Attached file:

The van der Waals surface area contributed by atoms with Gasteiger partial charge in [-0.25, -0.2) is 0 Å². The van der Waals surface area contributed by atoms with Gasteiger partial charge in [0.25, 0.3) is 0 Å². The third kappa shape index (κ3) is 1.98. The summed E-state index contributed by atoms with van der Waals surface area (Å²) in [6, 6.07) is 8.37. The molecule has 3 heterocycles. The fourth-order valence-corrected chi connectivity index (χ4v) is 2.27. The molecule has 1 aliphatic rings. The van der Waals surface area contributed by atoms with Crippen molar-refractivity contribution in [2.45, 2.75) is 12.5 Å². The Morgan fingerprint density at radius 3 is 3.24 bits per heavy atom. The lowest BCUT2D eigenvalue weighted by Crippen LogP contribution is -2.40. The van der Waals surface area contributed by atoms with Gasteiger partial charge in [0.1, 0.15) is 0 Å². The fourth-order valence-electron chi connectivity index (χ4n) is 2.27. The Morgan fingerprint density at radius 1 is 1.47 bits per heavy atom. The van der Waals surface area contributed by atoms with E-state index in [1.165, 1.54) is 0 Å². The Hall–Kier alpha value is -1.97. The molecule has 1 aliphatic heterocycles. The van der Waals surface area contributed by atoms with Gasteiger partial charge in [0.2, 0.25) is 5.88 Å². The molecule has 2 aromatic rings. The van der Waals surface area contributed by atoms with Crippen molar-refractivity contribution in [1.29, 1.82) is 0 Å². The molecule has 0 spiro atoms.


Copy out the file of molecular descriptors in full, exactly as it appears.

The van der Waals surface area contributed by atoms with Gasteiger partial charge in [-0.25, -0.2) is 0 Å². The van der Waals surface area contributed by atoms with Gasteiger partial charge in [0.25, 0.3) is 0 Å². The third kappa shape index (κ3) is 1.98. The summed E-state index contributed by atoms with van der Waals surface area (Å²) in [6, 6.07) is 8.37. The molecule has 3 heterocycles. The fourth-order valence-corrected chi connectivity index (χ4v) is 2.27. The molecule has 1 aliphatic rings. The van der Waals surface area contributed by atoms with Crippen molar-refractivity contribution in [2.45, 2.75) is 12.5 Å². The Morgan fingerprint density at radius 3 is 3.24 bits per heavy atom. The lowest BCUT2D eigenvalue weighted by Crippen LogP contribution is -2.40. The van der Waals surface area contributed by atoms with Gasteiger partial charge in [0.1, 0.15) is 0 Å². The fourth-order valence-electron chi connectivity index (χ4n) is 2.27. The Morgan fingerprint density at radius 1 is 1.47 bits per heavy atom. The van der Waals surface area contributed by atoms with E-state index in [1.165, 1.54) is 0 Å². The Hall–Kier alpha value is -1.97. The molecule has 1 aliphatic heterocycles. The van der Waals surface area contributed by atoms with Gasteiger partial charge in [0.2, 0.25) is 5.88 Å². The molecule has 2 aromatic rings. The van der Waals surface area contributed by atoms with Crippen molar-refractivity contribution in [1.29, 1.82) is 0 Å². The molecule has 0 spiro atoms.